*Without a doubt one of the main attractions to the testosterone driven “The Losers” is a fierce fighting female. Zoe Saldana (Aisha) not only stars in the biggest grossing film ever made, but stars in last year’s “Star Trek,” one of the best remakes ever made.

Zoe Saldana

Of the much talked about fight scenes in “The Losers,” Saldana recalls her training.

“The stunt coordinator that worked on the ‘The Losers’ was the stunt coordinator on ‘Avatar.’  So he’s the one that has beaten me up and knows exactly what my body can do at times when I didn’t even know I could do it myself.  

“We basically just changed a couple of things because I had to substitute the bow and the arrow for the guns and the knives. Because we really wanted to get that fight scene to be amazing, Sylvain (director) wanted it to be violent. He always said to us, ‘Well, they’re beating the crap out of each other, but they’re also getting to know each other. So, it’s sort of like a conversation. A very violent conversation.’ And Jeffrey (Clay) and I really wanted to capture that.”

Of the off-screen relationships between the cast members, Jeffrey Dean Morgan related how the fighting helped improve the esprit de corps.

“We really bonded as a cast. That chemistry you see on screen we got from fight training. We kind of fell in love with each other while beating the crap out of each other, which was pretty cool.”

Although outnumbered by men, Saldana was up to the task.

“When you’re the only girl in a cast, you have twice as much work to do because you don’t want to be singled out. You’re already the only girl. So, if you’re the one that says, ‘I can’t do this or whatever, it’s gonna be like, ‘Oh, my gosh, she’s wimping out ’cause she’s a girl,’ so I toughed it. I really wanted to impress the guys and I like being around men. I’ve always held my own. Jeffrey was absolutely amazing in the fight scene. There were a couple of moments where it was like, ‘Oh, my God. Did I really hit you that hard in your head?’ Or he would look at me and say, ‘Did I slam you really hard?’ and I would just be like, ‘Uh, yes.’ But it was fun. I liked it.”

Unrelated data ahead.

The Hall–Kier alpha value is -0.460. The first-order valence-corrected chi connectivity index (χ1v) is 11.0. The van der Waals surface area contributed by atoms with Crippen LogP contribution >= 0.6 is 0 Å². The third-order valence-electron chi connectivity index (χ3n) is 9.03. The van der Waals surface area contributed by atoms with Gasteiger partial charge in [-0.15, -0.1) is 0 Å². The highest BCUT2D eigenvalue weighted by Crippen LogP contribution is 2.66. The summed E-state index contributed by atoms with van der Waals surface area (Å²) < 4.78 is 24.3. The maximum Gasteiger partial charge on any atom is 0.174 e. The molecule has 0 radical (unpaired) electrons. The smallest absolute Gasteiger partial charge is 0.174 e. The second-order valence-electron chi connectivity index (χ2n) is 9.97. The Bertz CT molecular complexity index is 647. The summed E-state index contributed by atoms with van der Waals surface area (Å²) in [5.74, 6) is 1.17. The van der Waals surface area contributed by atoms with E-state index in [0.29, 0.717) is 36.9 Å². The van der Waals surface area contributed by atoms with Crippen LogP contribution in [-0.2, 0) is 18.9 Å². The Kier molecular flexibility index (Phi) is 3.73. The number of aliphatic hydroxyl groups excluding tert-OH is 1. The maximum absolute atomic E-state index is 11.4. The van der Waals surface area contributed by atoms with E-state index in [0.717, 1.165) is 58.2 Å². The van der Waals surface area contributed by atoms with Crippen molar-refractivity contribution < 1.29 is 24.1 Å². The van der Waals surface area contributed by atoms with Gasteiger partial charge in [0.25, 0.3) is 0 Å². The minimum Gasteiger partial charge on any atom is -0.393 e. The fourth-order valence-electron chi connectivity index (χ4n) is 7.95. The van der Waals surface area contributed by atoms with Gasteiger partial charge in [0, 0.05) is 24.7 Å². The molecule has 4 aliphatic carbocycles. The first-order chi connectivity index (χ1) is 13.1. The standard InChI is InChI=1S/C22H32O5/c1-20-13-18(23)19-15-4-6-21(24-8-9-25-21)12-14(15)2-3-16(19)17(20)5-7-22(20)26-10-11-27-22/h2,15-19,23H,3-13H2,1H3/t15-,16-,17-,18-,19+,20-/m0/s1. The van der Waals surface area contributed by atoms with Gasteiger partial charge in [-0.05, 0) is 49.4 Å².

All actors strive to have diversity in their roles, but Saldana does relish her strong characters.

“You want to play great characters but right now I feel that Hollywood has made a living out of portraying women to be such canker sores. We just have to be rescued all the time ’cause we’re so incompetent. When in reality sometimes art needs to reflect what’s going on in real life. In today’s society, especially in American society, women are doing so much. I’m from Queen’s (New York City). I’m not from that era where I was baking cookies. I do it. I think it’s great, whatever. But, I grew up in Queen’s in the ’80’s where women were the caretakers and they were the soldiers. And I’m in that phase right. I like holding the gun. I like participating in the saving of the day because I think it’s really sexy and it’s kind of like my mom.”

Not taking anything for granted, Saldana acknowledges her past.
Zoe Saldana in 'The Losers'
“I know that I don’t only speak for myself when I say that, as artists, you can only ask for one thing and it’s just to be able to pay the bill. So, when you get to do that and also be recognize4d by amazing producers and directors for all the work that you put, it’s amazing. Oh, God, it’s wonderful the respect of your peers. Of directors like Steven Spielberg and with Sylvain, it was like, ‘Dude, I saw you in ‘Haven.’ I had done ‘Haven’ in 2004 and Sylvain and I were waiting for the opportunity to work together in 2009. You just have to be patient. It’s also about, ‘Why did I become an artist?’ I didn’t become an artist because I wanted people to recognize my face before they recognize my work. I wanted them to know my work. So, it’s really validating.”

Will Saldana be filling the shoes of the stellar Uhura again?

“Trust me,” she assured, “I email J.J. every other day just like everyone else who enjoyed that ‘Star Trek’ journey. And we’re just like, ‘What the F’ dude?’ But he’s J.J. He’s an amazingly talented man. Full of surprises, that’s the one thing that we know. And I heard through a little grapevine that it might be early next year that we all are going to be back on the Enterprise, so I’m really excited about that.”

“Coming from a theatre background,” Columbus Short (Pooch) explains, “you have to do it all, sing, dance and act. But right now I just want to focus on acting until I get where I wanna be. That’s gonna come, it’s gonna come and when it comes, it’s gonna be in God’s timing.”

Short gets into some serious smack downs also in “The Losers.” Not surprisingly, Short sees Denzel Washington as a role model. Washington has done it all-drama, comedy and action. “I see Denzel as a blueprint,” Short says.He amazing. He’s worked with Tony Scott, Spike Lee and basically Ridley (Scott) and that’s how he’s kind of done his movies. I think that Sylvan is one of those directors and I told him from the beginning that he made my career.

“I wouldn’t be sitting here unless Sylvain was like, ‘I want this kid for ‘Stomp the Yard.’ I had no real resume as a leading man and he took the chance. So to work with him again was great. I’m gonna be working with him for the rest of my career. As his career grows, I feel like he’s going to bring me along with him.”